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Poison: Conflicts of Interest for Texas Local Public Officials

Poison: Conflicts of Interest for Texas Local Public Officials

There’s a saying in toxicology: “the dose makes the poison.” This saying is derived from the concept that any substance, including water and oxygen, can become toxic at high enough concentrations. Well, a similar concept can be applied to conflicts of interest. Virtually any action taken by a public official can have some positive or negative effect on the official’s private interests if you follow the action’s consequences far enough. This is known as the “ripple effect.” But these effects on private interests only become a problem when they reach a certain “toxic” threshold and become impermissible conflicts of interest in the eyes of the law. Here, we will examine a few of those thresholds.

The conflicts of interest of local public officials is governed by Chapter 171 of the Local Government Code, which explicitly preempts the common law of conflicts of interest as applied to local public officials. Chapter 171 requires a local public official to file an affidavit and abstain from voting on any matter involving a business entity or real property if the local public official has a “substantial interest” in the business entity or real property. A substantial interest in a business entity is defined as owning 10% or more of the voting stock or shares of the business entity or either 10% or more or $15,000 or more of the fair market value of the business entity. A substantial interest in real property is defined as equitable or legal ownership with a fair market value of $2,500 or more.

Anything less than a substantial interest as defined by Chapter 171 is too small a “dose” to be “toxic” under Chapter 171, but certain lesser interests may still require some mitigation. For example, Chapter 176 of the Local Government Code requires a local government officer to file a conflicts disclosure statement if the local government entity is considering entering into a contract with a vendor that the local government officer has certain employment or other business relationships with, or if the local government officer has recently received gifts from the vendor of a certain aggregate value. These employment or other business relationships and gifts are not substantial enough conflicts of interest to require abstention, so the affected local government officer is still able to vote on the vendor contract after filing the required statement. I like to think of Chapter 176 as regulating “small potatoes” conflicts, and Chapter 171 as regulating “big potato” conflicts. By the way, potatoes can be toxic—especially green ones.

Another scenario requiring abstention has to do with nepotism, where a familial interest creates the conflict, rather than a pecuniary one. It’s worth mentioning that Chapters 171 and 176 also apply to certain family relationships, but what most people typically think of as nepotism is governed by Chapter 573 of the Government Code. Chapter 573 prohibits a public official, and in some cases an entire governing body, from appointing or confirming the appointment of an individual to a position that is to be directly or indirectly compensated from public funds or fees of office if the individual is related to the public official within a certain degree of consanguinity or affinity. Under Chapter 573, the “dose” that makes the “poison” relates to the degree of relationship rather than the degree of pecuniary interest, but the prohibition nevertheless applies only to compensated positions. Nepotism gives a whole new meaning to the phrase “toxic relationship,” doesn’t it?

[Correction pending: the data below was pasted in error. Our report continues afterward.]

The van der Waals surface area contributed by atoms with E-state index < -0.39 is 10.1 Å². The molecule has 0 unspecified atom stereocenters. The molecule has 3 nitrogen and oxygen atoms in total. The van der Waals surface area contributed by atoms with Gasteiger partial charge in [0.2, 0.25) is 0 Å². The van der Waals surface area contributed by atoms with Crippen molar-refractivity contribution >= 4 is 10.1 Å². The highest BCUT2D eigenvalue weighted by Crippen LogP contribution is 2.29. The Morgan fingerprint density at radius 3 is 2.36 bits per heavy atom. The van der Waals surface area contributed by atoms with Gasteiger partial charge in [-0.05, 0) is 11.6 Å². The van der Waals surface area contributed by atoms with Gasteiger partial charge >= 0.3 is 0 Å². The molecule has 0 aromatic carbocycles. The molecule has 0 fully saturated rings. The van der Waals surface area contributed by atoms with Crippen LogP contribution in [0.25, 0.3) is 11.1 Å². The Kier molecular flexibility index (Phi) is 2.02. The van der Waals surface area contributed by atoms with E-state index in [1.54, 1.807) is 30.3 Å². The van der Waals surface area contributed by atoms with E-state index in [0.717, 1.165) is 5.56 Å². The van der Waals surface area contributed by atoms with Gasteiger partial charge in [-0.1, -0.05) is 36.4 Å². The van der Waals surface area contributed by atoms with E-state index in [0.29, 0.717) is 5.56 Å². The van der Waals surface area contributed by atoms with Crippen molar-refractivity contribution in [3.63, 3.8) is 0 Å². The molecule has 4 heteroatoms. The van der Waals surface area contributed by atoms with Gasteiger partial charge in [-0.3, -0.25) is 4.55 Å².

There are other circumstances where the law requires an affected public servant to abstain from taking certain actions, but the conflict of interest and nepotism matters discussed above are certainly the most likely to occur in the ordinary course of public business. Because the applicable statutes specifically define the interests or relationships which are “toxic,” so to speak, there are occasionally circumstances where one might assume that abstention is required due to a particular relationship or interest, but abstention is not, in fact, required by law. Voluntary abstention is sometimes an option under those circumstances; but, in some cases, a voluntary abstention may be counted as a vote against the matter.

Incidentally, the number to the poison control hotline is (800) 222-1222. Please don’t call them to report conflicts of interest.

Please do not rely on this article as legal advice. We can tell you what the law is, but until we know the facts of your given situation, we cannot provide legal guidance. This website is for informational purposes and not for the purposes of providing legal advice. Information about our municipal law practice can be found here.

Byron L. Brown is an attorney with the Randle Law Office in Houston, Texas, where his practice areas include municipal economic development, municipal franchises and commercial lease litigation. He graduated from the University of Texas at San Antonio with a B.A. in Criminal Justice, and earned his J.D. from the University of Houston Law Center.

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